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Haas To Begin Comeback In Munich

Munich, Germany

Tommy Haas© Horst HuberTommy Haas, German junior Nils Langer & Munich tournament director Patrik Kühnen.

Tommy Haas wants one more crack at the ATP World Tour.

The former World No. 2 is returning at the BMW Open in Munich this week after a 14-month absence. Haas had right hip surgery in February last year, as well as right elbow surgery the following month, and hasn’t played on the ATP World Tour since falling in the first round of the 2010 Delray Beach International Tennis Championships.

He is approaching his comeback with caution, and has opted to enter only the doubles in Munich, partnering Czech Radek Stepanek, but is eager to assess where he’s at physically. “I’m looking forward to the tests of seeing how my body feels, playing competitively again,” the German told ATPWorldTour.com. “Going out there is something you can’t really practise, so being tight and kind of nervous, and wanting to win again, I need to see how that feels and also see how my body responds.”

The ATP World Tour 250 clay-court tennis tournament is the perfect place for Haas to begin his comeback, giving the German a chance to test the waters in his home country. “I’m always compensating with something else, and then something else goes wrong, so it’s nice to be back in Munich, to see my family, my team and the people that take good care of me, doctors and physios,” Haas said.

Haas is taking his return to the court one tournament at a time, and plans to enter singles draws in the near future. “I’m hoping to see what it’s like, and hopefully make a return in singles the next few weeks.”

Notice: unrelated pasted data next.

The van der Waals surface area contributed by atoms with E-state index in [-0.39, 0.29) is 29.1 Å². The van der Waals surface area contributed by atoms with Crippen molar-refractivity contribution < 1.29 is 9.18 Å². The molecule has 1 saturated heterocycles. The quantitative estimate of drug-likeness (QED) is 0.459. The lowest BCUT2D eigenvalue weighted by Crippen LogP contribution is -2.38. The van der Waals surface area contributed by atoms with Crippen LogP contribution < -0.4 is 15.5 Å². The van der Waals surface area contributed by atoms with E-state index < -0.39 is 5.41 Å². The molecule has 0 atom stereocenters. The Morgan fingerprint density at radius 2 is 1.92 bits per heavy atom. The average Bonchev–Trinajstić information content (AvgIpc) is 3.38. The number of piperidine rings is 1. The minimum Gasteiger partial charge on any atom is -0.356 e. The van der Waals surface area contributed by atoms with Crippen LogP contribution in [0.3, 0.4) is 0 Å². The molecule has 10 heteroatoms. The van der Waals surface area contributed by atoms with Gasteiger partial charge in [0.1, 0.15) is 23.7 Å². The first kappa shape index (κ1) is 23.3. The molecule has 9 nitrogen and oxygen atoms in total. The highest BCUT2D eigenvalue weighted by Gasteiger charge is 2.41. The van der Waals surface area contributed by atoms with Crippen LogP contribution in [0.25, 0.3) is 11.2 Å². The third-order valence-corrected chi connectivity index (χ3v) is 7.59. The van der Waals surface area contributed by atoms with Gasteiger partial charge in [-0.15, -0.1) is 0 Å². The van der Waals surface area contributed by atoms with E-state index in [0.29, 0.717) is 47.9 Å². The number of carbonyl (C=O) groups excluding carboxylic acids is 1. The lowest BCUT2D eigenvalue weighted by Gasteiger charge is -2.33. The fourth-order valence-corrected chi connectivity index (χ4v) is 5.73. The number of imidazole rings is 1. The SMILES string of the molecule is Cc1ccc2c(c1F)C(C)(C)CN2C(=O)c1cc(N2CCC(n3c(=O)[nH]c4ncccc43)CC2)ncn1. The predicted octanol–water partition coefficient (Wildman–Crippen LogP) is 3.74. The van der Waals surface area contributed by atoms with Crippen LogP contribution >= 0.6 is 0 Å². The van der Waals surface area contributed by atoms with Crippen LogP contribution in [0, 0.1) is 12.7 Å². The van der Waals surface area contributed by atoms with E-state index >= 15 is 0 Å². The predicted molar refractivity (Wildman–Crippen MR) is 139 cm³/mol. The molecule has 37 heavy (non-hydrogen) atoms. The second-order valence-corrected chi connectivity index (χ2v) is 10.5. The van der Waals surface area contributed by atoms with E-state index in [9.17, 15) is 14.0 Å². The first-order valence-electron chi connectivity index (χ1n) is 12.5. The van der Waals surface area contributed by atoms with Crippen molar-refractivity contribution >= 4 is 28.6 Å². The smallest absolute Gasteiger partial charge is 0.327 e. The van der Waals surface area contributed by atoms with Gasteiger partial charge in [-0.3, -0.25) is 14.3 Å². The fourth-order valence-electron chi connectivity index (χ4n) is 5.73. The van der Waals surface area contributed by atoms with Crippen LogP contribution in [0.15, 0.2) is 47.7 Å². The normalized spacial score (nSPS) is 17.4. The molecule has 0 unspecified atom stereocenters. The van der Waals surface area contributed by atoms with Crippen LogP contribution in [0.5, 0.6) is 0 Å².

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The lengthy layoff hasn’t been all bad news for the Hamburg native. This past November, his fiancée Sara gave birth to the couple’s first child, Valentina. It’s provided Haas with a perspective of life away from tennis. “I’ve really been enjoying life. I became a dad five five and a half months ago, which was obviously great. My daughter is everything that really matters to me now,” proclaimed the 12-time ATP World Tour singles titlist.

He added, “Timing wise, being away and off, it wasn’t that bad. I missed competing and playing… at the same time, life opened a lot of different doors for me. It’s been great and a thrill.”

At 33 years of age, the German knows the clock is ticking, and will make the most of his return. “Time goes by really fast too. I can’t believe it’s been 14-15 months again since I actually played competitively.”

His ambition is clear – he wants to remain physically fit, long enough so Valentina can understand what her father’s life was about before she was born. “I’d like to see one more time what I can do, if I can stay healthy and play a little bit, it would be great if my daughter could maybe see me play in a year or two, just at least a couple times, to see what I actually did before I stopped completely,” said Haas.

Plagued by numerous injuries in the past, he knows his wishes may not come true, but will make sure his daughter knows what he did for a living.

“If my body doesn’t allow it, she’s going to have to take a look at some old tapes or see me on the senior tour!”

Haas and Stepanek open their doubles campaign in Munich against Sweden’s Simon Aspelin and Australian Paul Hanley. The German and Czech have partnered each other on three occasions, with their best showing coming at the SAP Open in San Jose two years ago when they won the title.

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